Since the motivations behind securing Windows XP in the K-12 environment are different from corporate motivations, so are the methods you use.
By William T. Evans
Securing Windows XP can be a challenging and complex process, one that doesn't end after the initial setup of a networked workstation. The procedures for securing Windows XP in educational and corporate environments are similar, but the motivating factors are sometimes different. For most corporate environments, the primary reason to secure a workstation is to prevent unauthorized access to a system—this includes protecting data and controlling "unofficial" software installations. In some cases, due to lack of experience or proper staffing, some organizations do not secure workstations at all. They simply rely on the built in "generic" security measures of the Windows XP operating system.
In K-12 environments there are additional motivations. Put simply, educational environments, specifically K-12, are concerned with the integrity of the operating system and any local applications. Preventing accidental or intentional tampering is a large part of the K-12 network administrator's job. Data security on the workstation is rarely a concern because data is almost never stored locally in K-12 environments. Also, maintaining operational consistency is a key factor as well. The novice end users in K-12 tend to be the staff (teachers) and the experienced end users are the students. Proper security provides benefits for both groups of end users. For the staff it provides a consistent and reliable interface and function. For the student it provides a controlled environment that cannot be tampered with.
Securing Windows XP in K-12 Environments—The process
The process of securing Windows XP in K-12 environments is a complex one. The network administrator must look at the client operating system from the perspective of the network administrator, technical staff, administrative staff, teaching staff, and the student as well. Security in the operating system must be effective, flexible, and also provide security for the applications that will be added initially and later on. This can be done by:
Using the Access Control List component of Windows XP, the network administrator can secure every drive, folder, and file on the workstation. Only the necessary access can be given or taken away where necessary. By default, much of the operating system and associated software is left open to the end user. Using ACLs all folders and files created by the operating system must be set to "Full Control" for Administrators and System, and "Read and Execute" for Users. These permissions must be propagated down to all subfolders and files (this includes the Program Files folder and Windows folder on the system root drive). The only folders that do require some level of Write access are:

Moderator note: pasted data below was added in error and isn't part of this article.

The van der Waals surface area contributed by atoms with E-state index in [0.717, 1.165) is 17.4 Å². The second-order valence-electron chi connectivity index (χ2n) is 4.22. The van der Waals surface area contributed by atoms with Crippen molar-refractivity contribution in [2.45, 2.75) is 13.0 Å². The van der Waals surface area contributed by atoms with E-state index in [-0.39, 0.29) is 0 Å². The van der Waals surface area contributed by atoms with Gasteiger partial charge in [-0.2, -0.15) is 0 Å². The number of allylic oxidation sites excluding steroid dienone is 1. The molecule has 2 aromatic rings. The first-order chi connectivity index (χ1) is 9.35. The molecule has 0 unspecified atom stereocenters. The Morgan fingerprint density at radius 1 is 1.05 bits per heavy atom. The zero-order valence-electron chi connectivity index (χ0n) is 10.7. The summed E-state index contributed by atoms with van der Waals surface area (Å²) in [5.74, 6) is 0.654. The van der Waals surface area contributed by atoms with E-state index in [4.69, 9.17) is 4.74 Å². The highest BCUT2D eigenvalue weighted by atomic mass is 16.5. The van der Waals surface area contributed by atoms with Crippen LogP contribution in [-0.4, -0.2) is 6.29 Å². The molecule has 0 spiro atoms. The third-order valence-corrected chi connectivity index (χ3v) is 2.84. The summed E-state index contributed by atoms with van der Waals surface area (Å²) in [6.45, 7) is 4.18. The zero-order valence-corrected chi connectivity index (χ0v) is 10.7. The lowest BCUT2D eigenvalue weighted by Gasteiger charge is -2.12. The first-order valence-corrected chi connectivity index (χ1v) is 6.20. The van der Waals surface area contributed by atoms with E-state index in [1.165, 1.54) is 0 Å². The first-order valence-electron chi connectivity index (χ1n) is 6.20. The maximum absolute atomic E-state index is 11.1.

- C:\Temp (may not exist)
- C:\Documents and Settings\All Users
- C:\Documents and Settings\Default User
The above process requires replacing all ACLs for the Users local group with Read and Execute permissions (except for the above mentioned directories).
Author's note: * Certain applications that reside in C:\Program Files will require Write access in order to function properly
An ACL can only be applied to either a user or a group. It's always best to create the permissions using local groups (you should use actual user accounts only rarely). Using local groups for settings permissions is a standard practice for many network administrators and is recommended by Microsoft. It is not suggested to use global groups because their effectiveness can be lost if a workstation cannot communicate with a domain controller.
You should only use Remote Administration (Terminal Services) where absolutely necessary. Also, you should enable it only network administrator access. You should disable unnecessary system services as well. This can be a complex task that you must perform carefully with proper testing. Finally, any unnecessary software should be removed from the workstation. This includes any software that is part of the Windows XP operating system that can be removed.
Securing Windows XP in K-12 environments—Troubleshooting and monitoring
Auditing Tools and logging (built-in to Windows XP)
Used properly, auditing and logging are invaluable when troubleshooting and verifying that the proper security is set on the operating system.
FileMon and RegMon (by Sysinternals)
The security auditing tools built-in to Windows XP are functional and provide great value. Sysinternals (which is now owned by Microsoft) offers a suite of tools that are an excellent complement to the built-in tools. Two of the tools are FileMon and RegMon., both graphical real-time tools to monitor file system and registry activity. Often they can easily provide information that operating system auditing alone cannot. Tools such as these are critical when testing the security of a new/modified Windows XP workstation setup. Legacy applications, or those with local data storage, often will conflict with the above recommended security configurations. These tools can help the network administrator to quickly identify and resolve issues.
Securing Windows XP in K-12 environments—The result
Securing Windows XP in K-12 environments is no easy task. The network administrator must be fully aware of all aspects of expected use and special requirements. You must set proper permissions using local groups, and turn off any unnecessary software and features. You must test all changes thoroughly using built-in and third-party tools. The result is a Windows XP workstation that is secure, tamper proof, and reliable.